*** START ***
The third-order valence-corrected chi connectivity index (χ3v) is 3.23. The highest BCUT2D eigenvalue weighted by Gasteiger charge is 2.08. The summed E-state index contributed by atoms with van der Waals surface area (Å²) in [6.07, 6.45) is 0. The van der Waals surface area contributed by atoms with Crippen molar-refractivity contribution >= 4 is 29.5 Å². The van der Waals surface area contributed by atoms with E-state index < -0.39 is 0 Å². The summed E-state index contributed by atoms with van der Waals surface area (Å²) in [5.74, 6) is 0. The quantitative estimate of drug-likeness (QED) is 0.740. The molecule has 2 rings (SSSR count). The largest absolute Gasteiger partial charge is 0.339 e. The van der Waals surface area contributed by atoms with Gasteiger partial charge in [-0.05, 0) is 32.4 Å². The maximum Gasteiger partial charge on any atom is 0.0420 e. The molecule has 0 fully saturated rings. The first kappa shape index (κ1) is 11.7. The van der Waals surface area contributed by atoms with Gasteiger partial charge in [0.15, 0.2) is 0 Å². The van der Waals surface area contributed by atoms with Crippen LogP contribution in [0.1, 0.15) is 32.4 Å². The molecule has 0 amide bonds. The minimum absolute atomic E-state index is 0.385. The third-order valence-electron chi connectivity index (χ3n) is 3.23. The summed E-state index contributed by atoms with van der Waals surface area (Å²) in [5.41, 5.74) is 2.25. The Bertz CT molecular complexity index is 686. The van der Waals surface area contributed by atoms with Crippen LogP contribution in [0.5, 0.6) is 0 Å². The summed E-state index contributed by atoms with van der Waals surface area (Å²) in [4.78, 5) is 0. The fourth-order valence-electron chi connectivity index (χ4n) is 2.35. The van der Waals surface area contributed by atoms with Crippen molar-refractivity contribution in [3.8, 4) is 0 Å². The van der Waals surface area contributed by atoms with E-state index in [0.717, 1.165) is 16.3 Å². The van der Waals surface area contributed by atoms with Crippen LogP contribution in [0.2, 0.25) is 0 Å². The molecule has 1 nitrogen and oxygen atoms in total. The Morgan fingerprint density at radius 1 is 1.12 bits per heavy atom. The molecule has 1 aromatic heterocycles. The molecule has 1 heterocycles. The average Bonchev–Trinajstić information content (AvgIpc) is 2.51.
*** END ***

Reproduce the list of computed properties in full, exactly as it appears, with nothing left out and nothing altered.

The third-order valence-corrected chi connectivity index (χ3v) is 3.23. The highest BCUT2D eigenvalue weighted by Gasteiger charge is 2.08. The summed E-state index contributed by atoms with van der Waals surface area (Å²) in [6.07, 6.45) is 0. The van der Waals surface area contributed by atoms with Crippen molar-refractivity contribution >= 4 is 29.5 Å². The van der Waals surface area contributed by atoms with E-state index < -0.39 is 0 Å². The summed E-state index contributed by atoms with van der Waals surface area (Å²) in [5.74, 6) is 0. The quantitative estimate of drug-likeness (QED) is 0.740. The molecule has 2 rings (SSSR count). The largest absolute Gasteiger partial charge is 0.339 e. The van der Waals surface area contributed by atoms with Gasteiger partial charge in [-0.05, 0) is 32.4 Å². The maximum Gasteiger partial charge on any atom is 0.0420 e. The molecule has 0 fully saturated rings. The first kappa shape index (κ1) is 11.7. The van der Waals surface area contributed by atoms with Gasteiger partial charge in [0.15, 0.2) is 0 Å². The van der Waals surface area contributed by atoms with Crippen LogP contribution in [0.1, 0.15) is 32.4 Å². The molecule has 0 amide bonds. The minimum absolute atomic E-state index is 0.385. The third-order valence-electron chi connectivity index (χ3n) is 3.23. The summed E-state index contributed by atoms with van der Waals surface area (Å²) in [5.41, 5.74) is 2.25. The Bertz CT molecular complexity index is 686. The van der Waals surface area contributed by atoms with Crippen LogP contribution in [0.5, 0.6) is 0 Å². The summed E-state index contributed by atoms with van der Waals surface area (Å²) in [4.78, 5) is 0. The fourth-order valence-electron chi connectivity index (χ4n) is 2.35. The van der Waals surface area contributed by atoms with Crippen molar-refractivity contribution in [3.8, 4) is 0 Å². The van der Waals surface area contributed by atoms with E-state index in [0.717, 1.165) is 16.3 Å². The van der Waals surface area contributed by atoms with Crippen LogP contribution in [0.2, 0.25) is 0 Å². The molecule has 1 nitrogen and oxygen atoms in total. The Morgan fingerprint density at radius 1 is 1.12 bits per heavy atom. The molecule has 1 aromatic heterocycles. The molecule has 1 heterocycles. The average Bonchev–Trinajstić information content (AvgIpc) is 2.51.